Every year billions of birds migrate to different parts of the globe. These same birds feast on insects, mice and rats, helping to keep them in check. Crops are protected by the 400 to 500 million tons of insects birds take care of each year. Birds quite literally play an essential role in protecting humanity from being overrun by all manner of bugs and pests. Keeping tabs on birds aids scientists who are monitoring the health of the bird population, but it’s an epic task. By some estimates, there are hundreds of billions of birds sharing the planet with humans. That’s a lot of birds to keep tabs on.
Scientists at Cornell knew they couldn’t complete this work alone, so they enlisted amateur enthusiasts to help them watch birds. The bird-tracking project is called eBird, and the results of collaborating with bird watchers have yielded mountains of data. By 2021, eBird had more than a billion bird observations to sift through. However, the observational data was only part of the picture. Each sighting only showed that a particular bird was in a particular location – not that the bird had traveled from point A to point B. The data is far from useless, though, as even the snapshots could be used in training AI to plot migratory paths.
Before they could use the data, it needed to be cleaned up. You might not think of bird sightings as being biased, but the data is surprisingly skewed if you examine it closely. Even though birds are everywhere, bird watchers tend to be in affluent countries. Bird watchers also might not make identical observations; two birders in the same place at the same time, watching the same birds might make two distinctly different observations based on their skills as birders.
To clean up this data for use in training a machine-learning AI, researchers needed the powerful resources provided by ACCESS. For each of the 2,300 bird species they would analyze over the course of a year, two to eight gigabytes (GB) of computer memory and 3,000 to 4,000 CPU hours would be needed. Enter Bridges-2, a powerful supercomputer at the Pittsburgh Supercomputing Center (PSC). “Turning those very messy observations from lots and lots of participants into reliable information relies on a lot of computing,” says Daniel Fink, a member of the eBird research team from the Cornell Lab of Ornithology.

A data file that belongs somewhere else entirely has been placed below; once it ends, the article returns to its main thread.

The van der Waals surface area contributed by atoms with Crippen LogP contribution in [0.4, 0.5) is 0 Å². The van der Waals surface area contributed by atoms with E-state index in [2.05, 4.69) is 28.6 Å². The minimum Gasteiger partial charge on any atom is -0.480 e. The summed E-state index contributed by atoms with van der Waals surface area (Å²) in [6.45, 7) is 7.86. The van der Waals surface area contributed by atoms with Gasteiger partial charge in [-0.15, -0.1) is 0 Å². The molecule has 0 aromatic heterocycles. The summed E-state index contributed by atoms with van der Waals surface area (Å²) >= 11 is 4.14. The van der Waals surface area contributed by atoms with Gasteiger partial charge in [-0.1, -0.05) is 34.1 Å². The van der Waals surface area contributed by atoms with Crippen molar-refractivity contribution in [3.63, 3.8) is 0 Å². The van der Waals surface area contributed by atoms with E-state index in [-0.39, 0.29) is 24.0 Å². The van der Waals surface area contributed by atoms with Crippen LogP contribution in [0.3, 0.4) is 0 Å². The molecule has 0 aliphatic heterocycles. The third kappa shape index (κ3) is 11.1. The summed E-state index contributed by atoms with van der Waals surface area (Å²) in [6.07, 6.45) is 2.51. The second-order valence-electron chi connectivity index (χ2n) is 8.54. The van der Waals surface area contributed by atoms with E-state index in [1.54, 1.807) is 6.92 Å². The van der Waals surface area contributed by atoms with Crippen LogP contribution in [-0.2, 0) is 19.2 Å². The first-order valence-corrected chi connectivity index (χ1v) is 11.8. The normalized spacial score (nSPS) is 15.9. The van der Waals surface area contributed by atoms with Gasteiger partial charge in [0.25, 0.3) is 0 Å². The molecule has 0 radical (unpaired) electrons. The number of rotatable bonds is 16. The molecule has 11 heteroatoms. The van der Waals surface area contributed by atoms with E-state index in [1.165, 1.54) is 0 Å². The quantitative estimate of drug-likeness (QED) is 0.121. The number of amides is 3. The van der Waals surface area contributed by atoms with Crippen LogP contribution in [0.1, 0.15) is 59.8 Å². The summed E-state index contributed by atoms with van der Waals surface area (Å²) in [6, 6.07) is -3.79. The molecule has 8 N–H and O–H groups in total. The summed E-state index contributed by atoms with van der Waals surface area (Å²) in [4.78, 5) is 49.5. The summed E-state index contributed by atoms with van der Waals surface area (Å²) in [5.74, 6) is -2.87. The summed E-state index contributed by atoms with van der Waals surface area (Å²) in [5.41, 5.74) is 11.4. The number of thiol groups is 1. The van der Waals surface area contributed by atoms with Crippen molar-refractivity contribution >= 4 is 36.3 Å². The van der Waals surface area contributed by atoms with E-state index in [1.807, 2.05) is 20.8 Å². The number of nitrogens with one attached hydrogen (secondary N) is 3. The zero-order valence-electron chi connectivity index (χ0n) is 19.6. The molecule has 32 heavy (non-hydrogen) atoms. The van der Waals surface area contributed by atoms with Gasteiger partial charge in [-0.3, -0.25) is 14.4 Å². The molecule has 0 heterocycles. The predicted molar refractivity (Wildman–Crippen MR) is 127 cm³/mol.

We couldn’t do this without the scale of Bridges-2. Access to memory allocations is important too … [Also], the stability of Bridges-2 was better than any of the commercial options.Tom Auer, Cornell University
The research team has published some of their findings in the journal, Methods in Ecology and Evolution.
You can read more about this story here: BirdFlow AI “Connects the Dots” in Massive Volunteer Database to Track Migratory Birds
Institution: PSC (Pittsburgh Supercomputing Center}
University: Cornell University, University of Massachusetts
Funding Agency: NSF
The science story featured here, allocated through August 31, 2022, was enabled through Extreme Science and Engineering Discovery Environment (XSEDE) and supported by National Science Foundation grant number #1548562. Projects allocated September 1, 2022 and beyond are enabled by the ACCESS program, which is supported by National Science Foundation grants #2138259, #2138286, #2138307, #2137603, and #2138296.